Turkey has landed itself a spot among emerging donors on the international humanitarian aid scene, most evidently in its outpouring of support to famine-stricken Somalia.
According to humanitarian aid reports made to the United Nations between 2006 and 2010, the country ranks among the top 10 new donors in terms of international humanitarian aid.
Where most foreign volunteers do not dare to tread the streets of the Somali capital of Mogadishu, Turkish aid workers have been driving in the streets, swimming in the sea and praying in local mosques.
Turkish Prime Minister Recep Tayyip Erdoğan visited Somalia last August, the first head of a non-African state to do so for nearly 20 years. Turkey has since opened an embassy, started work on an international airport, offered Somalis scholarships to study in Turkey and made plans to build a new hospital.
According to the Prime Ministry's Disaster and Emergency Management Directorate (AFAD), Turkish aid collected through campaigns launched by AFAD, the Religious Affairs Directorate and other organizations has surpassed TL 600 million as part of an ongoing drive that began during Ramadan.
According to the International Monetary Fund's (IMF) estimates last October, Turkey topped the list of countries that provided aid to Somalia when looking at the amount of aid compared to the countries' gross national income.
“Turkey is an animating force in Somalia. … The people honestly love them," said Mustakim Waid, who works in Mogadishu for the Organization of Islamic Cooperation (OIC).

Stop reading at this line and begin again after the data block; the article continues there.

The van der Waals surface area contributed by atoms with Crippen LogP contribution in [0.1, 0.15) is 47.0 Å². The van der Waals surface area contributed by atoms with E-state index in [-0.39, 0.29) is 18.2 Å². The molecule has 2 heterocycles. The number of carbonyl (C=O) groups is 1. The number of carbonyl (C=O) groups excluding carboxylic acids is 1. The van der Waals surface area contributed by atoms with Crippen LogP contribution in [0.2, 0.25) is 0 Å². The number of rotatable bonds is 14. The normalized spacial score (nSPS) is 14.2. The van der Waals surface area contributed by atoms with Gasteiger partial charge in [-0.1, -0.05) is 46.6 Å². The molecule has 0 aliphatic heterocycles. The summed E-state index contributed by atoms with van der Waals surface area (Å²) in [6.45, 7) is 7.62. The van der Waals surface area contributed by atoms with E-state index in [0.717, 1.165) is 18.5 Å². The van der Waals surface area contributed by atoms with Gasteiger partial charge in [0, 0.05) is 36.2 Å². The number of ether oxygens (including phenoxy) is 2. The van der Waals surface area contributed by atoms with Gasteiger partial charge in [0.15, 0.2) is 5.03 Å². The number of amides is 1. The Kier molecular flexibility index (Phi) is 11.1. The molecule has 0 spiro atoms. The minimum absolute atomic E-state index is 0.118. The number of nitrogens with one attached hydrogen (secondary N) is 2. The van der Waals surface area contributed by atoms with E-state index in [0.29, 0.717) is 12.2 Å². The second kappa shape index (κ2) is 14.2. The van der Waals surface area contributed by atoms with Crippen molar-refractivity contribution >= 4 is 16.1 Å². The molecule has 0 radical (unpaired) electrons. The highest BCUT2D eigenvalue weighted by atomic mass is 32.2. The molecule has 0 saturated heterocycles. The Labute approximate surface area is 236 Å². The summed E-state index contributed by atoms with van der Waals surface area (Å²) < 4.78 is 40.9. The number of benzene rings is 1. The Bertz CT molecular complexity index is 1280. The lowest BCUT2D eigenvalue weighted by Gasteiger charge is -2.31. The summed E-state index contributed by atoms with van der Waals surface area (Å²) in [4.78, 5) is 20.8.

From Turkey to Brazil, India to Saudi Arabia, a growing number of non-Western donors are bringing fresh funds, a different mindset and their own experience of managing natural disasters to the global humanitarian aid scene.
Until recently, most emerging donors focused their aid on their own regions.
But as their economies and political clout have grown, so too has their influence on the humanitarian aid system, which has traditionally been dominated by the mostly Western members of the Organization for Economic Cooperation and Development's (OECD) Development Assistance Committee (DAC).
Over a decade, the volume of humanitarian aid reported by emerging powers increased by almost 20-fold -- from $34.7 million in 2000 to $622.5 million in 2010.
Increasingly, emerging powers are being courted by UN agencies and some large aid organizations for funding.
John Holmes, director of the Ditchley Foundation and former UN emergency relief coordinator, said there was a big imbalance between what rich Western countries and the rest of the world were prepared to give.
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